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Museum of Archaeology and Anthropology


Model of catamaran
20th century
Pernambuco, Brazil
1938.557 A-H

"Model fishing boats can really hook you in! There is something about this model catamaran which really sparked my curiosity. Ensuring its safety on its voyage to new storage proved to be one of my greatest packing achievements yet."

Jane Pettitt

Setting sail to a new store

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There is something about model boats that really draws me in, seeking out intricate, and sometimes functional details. It always leaves me wanting to know more about the contextual significance, physical and intangible, in which they are created.

During the Stores Move Project I have had the pleasure of working with several model boats held in off-site MAA storage. Packing objects for transport and storage when they are designed to move can be quite a challenge. When I first encountered this model of a fisherman’s catamaran with accompanying tools, ‘1938.557 A-H’, I was both captivated and intimidated by the multi-element packing challenge of stabilising loose and attached elements upon the boat. Each of these elements needed to be fixed in place to prevent damage during transit. This therefore required a total rethink of the interior box space. It is during difficult packing situations like this, that you cannot help but wonder how model boats initially travelled to the museum!


To facilitate ‘1938.557 A-H’ to sail through to the new Centre for Material Culture (CMC), I decided to divide the model into eight groupings labelled with the suffixes ‘A-H’. Groupings were decided upon their location and mobility relating to the catamaran. I then created plastazote base panels and inserts (white foam) to provide archival grade support. As you can see, this created a visible back wall location to pin detachable model elements. I also created lined cotton tape straps and cushions of scrunched tissue paper for support, the latter almost invoking the momentum of a full sail toward the CMC!

I am so pleased with the end packing result practically and visually, as well as for the opportunity to interact with this model catamaran. I hope you enjoyed this brief glimpse into the Stores Move Project!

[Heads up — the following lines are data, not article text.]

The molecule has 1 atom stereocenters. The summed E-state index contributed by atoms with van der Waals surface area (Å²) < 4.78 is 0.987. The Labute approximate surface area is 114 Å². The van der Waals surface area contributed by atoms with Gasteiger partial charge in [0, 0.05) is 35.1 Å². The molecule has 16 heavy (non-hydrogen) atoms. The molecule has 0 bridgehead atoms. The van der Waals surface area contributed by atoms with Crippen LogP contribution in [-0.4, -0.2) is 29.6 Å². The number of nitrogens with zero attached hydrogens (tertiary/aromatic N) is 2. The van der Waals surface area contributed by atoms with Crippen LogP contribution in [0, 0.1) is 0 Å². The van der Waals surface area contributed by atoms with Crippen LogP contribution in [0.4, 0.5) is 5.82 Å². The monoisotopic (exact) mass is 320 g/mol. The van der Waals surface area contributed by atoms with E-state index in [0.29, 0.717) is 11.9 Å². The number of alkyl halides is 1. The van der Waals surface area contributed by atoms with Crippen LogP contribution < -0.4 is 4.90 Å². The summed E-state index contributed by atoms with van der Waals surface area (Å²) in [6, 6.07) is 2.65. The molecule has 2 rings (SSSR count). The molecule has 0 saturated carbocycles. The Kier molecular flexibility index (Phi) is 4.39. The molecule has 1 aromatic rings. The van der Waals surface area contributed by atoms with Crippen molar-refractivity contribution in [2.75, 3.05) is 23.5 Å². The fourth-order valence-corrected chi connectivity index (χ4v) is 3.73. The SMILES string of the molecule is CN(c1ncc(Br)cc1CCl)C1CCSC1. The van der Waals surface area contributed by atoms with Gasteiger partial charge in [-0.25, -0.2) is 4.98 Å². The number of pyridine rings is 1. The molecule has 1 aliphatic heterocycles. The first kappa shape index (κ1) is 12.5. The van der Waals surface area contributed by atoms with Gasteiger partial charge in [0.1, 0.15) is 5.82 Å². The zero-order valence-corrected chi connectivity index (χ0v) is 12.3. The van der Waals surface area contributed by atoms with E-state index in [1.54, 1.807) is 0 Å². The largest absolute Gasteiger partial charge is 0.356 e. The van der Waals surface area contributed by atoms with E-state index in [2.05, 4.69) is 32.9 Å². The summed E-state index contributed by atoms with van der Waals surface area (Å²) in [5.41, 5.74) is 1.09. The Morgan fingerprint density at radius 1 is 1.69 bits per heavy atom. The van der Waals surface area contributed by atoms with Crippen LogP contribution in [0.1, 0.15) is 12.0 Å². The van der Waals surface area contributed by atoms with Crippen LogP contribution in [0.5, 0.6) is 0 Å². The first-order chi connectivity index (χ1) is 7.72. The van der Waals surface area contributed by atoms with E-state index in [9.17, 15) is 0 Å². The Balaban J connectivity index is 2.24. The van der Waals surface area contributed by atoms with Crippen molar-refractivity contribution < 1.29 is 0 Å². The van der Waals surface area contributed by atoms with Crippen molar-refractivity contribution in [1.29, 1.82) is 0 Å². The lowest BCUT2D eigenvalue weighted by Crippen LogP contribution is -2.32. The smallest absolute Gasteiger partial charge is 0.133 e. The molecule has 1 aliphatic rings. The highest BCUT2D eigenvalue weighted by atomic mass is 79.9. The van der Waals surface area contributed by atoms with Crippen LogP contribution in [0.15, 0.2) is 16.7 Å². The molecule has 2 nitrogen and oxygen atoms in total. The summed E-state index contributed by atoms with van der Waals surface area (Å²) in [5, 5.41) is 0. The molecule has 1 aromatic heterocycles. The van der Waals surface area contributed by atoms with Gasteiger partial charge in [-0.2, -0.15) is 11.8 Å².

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Jane Pettitt - Collections Assistant (Stores Move)


Jane Pettitt (Bsc Hons, MSt) is a Collections Assistant (Stores Move Project) at the Museum of Archaeology and Anthropology. In her current role Jane is part of the Stores Move Team, and holds joint responsibility for the inventory, digitisation, condition assessment, packing and removal of the off-site collections, Archaeology and Anthropology, to a newly refurbished collections store in Cambridge.

Jane has a background in Anthropology (BSc) and Building History (MSt), with a particular interest in Material Culture studies. She has carried out research in a wide range of subject areas including the ecological, material significance and fishing practices relating to the Trinidadian dish, Curry Cascadoo, to explore the building type of shopping parades in the northern suburbs of London, 1880-1900, as well as conducting building survey and research.

Prior to working at the MAA, Jane worked at UCL Ethnographic Collections as Assistant Curator and later as a Project Manager, where she regularly represented the Collections during public engagement sessions. Maintaining an interest in the heritage sector, Jane has experience as a Researcher and Assistant to the Government Advice Team, Historic England, volunteering with the National Trust and Historic England East of England Heritage at Risk Team, as well as more recently working as a Conservation Assistant within the Greater Cambridge Shared Planning Service Historic Environment Team.

Two million years of human history. One million artefacts. Countless astonishing stories.